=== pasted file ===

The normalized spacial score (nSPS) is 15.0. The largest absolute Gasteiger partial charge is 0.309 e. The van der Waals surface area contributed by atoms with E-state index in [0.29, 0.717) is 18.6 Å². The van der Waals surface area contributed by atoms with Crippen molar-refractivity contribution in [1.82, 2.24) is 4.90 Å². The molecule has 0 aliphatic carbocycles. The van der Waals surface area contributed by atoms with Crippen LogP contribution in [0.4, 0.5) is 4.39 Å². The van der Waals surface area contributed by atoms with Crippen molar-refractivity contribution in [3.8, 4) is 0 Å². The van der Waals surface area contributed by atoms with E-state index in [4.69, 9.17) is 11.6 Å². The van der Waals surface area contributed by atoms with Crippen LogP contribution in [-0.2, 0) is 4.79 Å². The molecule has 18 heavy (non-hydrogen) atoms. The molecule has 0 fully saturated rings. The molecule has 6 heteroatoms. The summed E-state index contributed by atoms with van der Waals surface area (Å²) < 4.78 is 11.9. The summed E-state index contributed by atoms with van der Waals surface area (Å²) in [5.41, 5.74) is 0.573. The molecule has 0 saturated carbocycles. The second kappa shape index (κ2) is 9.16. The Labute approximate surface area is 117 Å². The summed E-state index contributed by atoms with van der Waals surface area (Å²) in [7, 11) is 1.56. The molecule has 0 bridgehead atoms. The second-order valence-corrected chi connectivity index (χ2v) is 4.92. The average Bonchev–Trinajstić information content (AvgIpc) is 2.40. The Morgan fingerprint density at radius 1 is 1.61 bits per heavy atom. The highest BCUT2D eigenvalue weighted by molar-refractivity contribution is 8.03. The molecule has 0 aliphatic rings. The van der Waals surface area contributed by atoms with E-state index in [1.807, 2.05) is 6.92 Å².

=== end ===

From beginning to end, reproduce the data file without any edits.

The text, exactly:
The normalized spacial score (nSPS) is 15.0. The largest absolute Gasteiger partial charge is 0.309 e. The van der Waals surface area contributed by atoms with E-state index in [0.29, 0.717) is 18.6 Å². The van der Waals surface area contributed by atoms with Crippen molar-refractivity contribution in [1.82, 2.24) is 4.90 Å². The molecule has 0 aliphatic carbocycles. The van der Waals surface area contributed by atoms with Crippen LogP contribution in [0.4, 0.5) is 4.39 Å². The van der Waals surface area contributed by atoms with Crippen molar-refractivity contribution in [3.8, 4) is 0 Å². The van der Waals surface area contributed by atoms with E-state index in [4.69, 9.17) is 11.6 Å². The van der Waals surface area contributed by atoms with Crippen LogP contribution in [-0.2, 0) is 4.79 Å². The molecule has 18 heavy (non-hydrogen) atoms. The molecule has 0 fully saturated rings. The molecule has 6 heteroatoms. The summed E-state index contributed by atoms with van der Waals surface area (Å²) < 4.78 is 11.9. The summed E-state index contributed by atoms with van der Waals surface area (Å²) in [5.41, 5.74) is 0.573. The molecule has 0 saturated carbocycles. The second kappa shape index (κ2) is 9.16. The Labute approximate surface area is 117 Å². The summed E-state index contributed by atoms with van der Waals surface area (Å²) in [7, 11) is 1.56. The molecule has 0 bridgehead atoms. The second-order valence-corrected chi connectivity index (χ2v) is 4.92. The average Bonchev–Trinajstić information content (AvgIpc) is 2.40. The Morgan fingerprint density at radius 1 is 1.61 bits per heavy atom. The highest BCUT2D eigenvalue weighted by molar-refractivity contribution is 8.03. The molecule has 0 aliphatic rings. The van der Waals surface area contributed by atoms with E-state index in [1.807, 2.05) is 6.92 Å².